• The result for 942 people will be negative. Out of them, 4 people (0.4%) will have a false negative result (i.e., they indeed had the virus)

If the antibody tests were done for 1000 people in a high-risk setting (health worker, for example) who previously had symptoms and 500 (50%) of them genuinely had COVID-19:

  • There would be 464 positive results for COVID-19, and 7 out of them would be false positive. That means that 2% of the people would not have COVID-19.
  • There would be 536 negative results, and 43 of them would be a false negative. That means that 8% of the people would genuinely have the COVID-19.

From this review, we discovered that the antibody test could be useful for diagnosing COVID-19 for symptomatic patients who tested negative or never had a swab test.

Limitations of this evidence

The studies for this review used data from 25 commercial tests and others that were developed in-house. This is only a small number of antibody tests performed in the world. This made it difficult for the results to be compared with many other tests. Also, most of the tests were carried on results from those admitted to hospitals in China. This means that the data were mostly patients with severe symptoms. Even professor Deeks confirmed this in one of his statements.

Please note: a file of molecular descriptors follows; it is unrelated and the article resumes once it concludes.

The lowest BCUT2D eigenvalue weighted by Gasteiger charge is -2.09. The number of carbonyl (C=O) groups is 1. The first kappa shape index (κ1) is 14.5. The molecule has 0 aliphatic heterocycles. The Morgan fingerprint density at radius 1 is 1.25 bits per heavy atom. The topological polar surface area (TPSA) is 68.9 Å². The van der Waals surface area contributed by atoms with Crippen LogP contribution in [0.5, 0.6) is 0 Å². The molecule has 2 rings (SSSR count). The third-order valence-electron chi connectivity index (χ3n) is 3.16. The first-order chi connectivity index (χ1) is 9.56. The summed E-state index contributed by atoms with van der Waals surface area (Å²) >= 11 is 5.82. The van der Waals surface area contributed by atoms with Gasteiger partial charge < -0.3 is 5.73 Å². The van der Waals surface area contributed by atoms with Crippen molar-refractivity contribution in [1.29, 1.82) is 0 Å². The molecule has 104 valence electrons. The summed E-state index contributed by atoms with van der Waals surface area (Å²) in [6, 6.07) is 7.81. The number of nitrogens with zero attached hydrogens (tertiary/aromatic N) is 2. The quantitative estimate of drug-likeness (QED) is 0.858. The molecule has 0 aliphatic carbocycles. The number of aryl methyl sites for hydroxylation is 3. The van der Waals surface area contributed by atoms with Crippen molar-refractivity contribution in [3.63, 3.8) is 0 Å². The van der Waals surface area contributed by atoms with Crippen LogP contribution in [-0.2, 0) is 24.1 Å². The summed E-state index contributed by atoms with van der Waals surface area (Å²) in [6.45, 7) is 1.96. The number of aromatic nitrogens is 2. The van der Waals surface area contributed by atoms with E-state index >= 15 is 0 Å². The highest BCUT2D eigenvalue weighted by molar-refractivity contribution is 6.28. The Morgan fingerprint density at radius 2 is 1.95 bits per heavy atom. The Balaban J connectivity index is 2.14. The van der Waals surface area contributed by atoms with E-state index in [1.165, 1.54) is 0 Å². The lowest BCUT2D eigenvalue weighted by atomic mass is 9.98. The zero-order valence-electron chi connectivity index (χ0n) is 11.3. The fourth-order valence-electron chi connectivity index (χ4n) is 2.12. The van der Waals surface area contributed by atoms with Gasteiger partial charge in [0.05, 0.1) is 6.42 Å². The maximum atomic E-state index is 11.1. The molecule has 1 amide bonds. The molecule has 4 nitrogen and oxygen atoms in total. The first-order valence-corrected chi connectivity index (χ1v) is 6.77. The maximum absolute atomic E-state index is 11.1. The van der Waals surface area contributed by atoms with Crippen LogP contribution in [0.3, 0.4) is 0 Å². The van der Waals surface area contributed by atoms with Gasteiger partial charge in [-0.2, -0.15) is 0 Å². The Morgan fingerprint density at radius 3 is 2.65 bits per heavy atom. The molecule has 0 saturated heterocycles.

Other limitations also appeared to be visible in the quality of the research and the way they were reported.

Other important considerations about antibody tests for COVID-19

Before doing these tests, the health workers should have a solid reason behind their actions and the scale by which they want to undertake it. Also, the limitations and implications of its results should be duly considered. In the aspect of public health, it can be useful to trace the pattern of the spread of the disease and to understand the impact of the quarantine.

Individuals may also find it useful when considering the strange term “immunity passport.” This term generated from some governments, which suggest that having an antibody test can be used to decide if you are fit to receive permission to travel or work, for instance. This, however, depend on the assumption that patients that recovered from COVID-19 are immune to future infections of the virus. There is even no evidence for that. Right now, having a positive antibody test still puts you in a class of those at risk of infection, so you should always observe the safety rules.

This problem is one of those highlighted in the BMJ letter. It pointed out that this test adds little or no solution to the uncertainty of those working in the high-risk setting. The health workers and front-liners are more concerned about the treatment the people with positive antibody tests receive, which is of a disadvantage to them compared to those with negative results or unknown statuses.

The BMJ letter is also concerned about the way the public will have to undergo tests that do not have valid proof of authenticity. From the report, they say that the sole importance for large scale private COVID-19 antibody test London is for research purposes.

You can call Private Blood Tests Clinic London on 020 71830244 to get more information on the Covid-19 antibody test in London.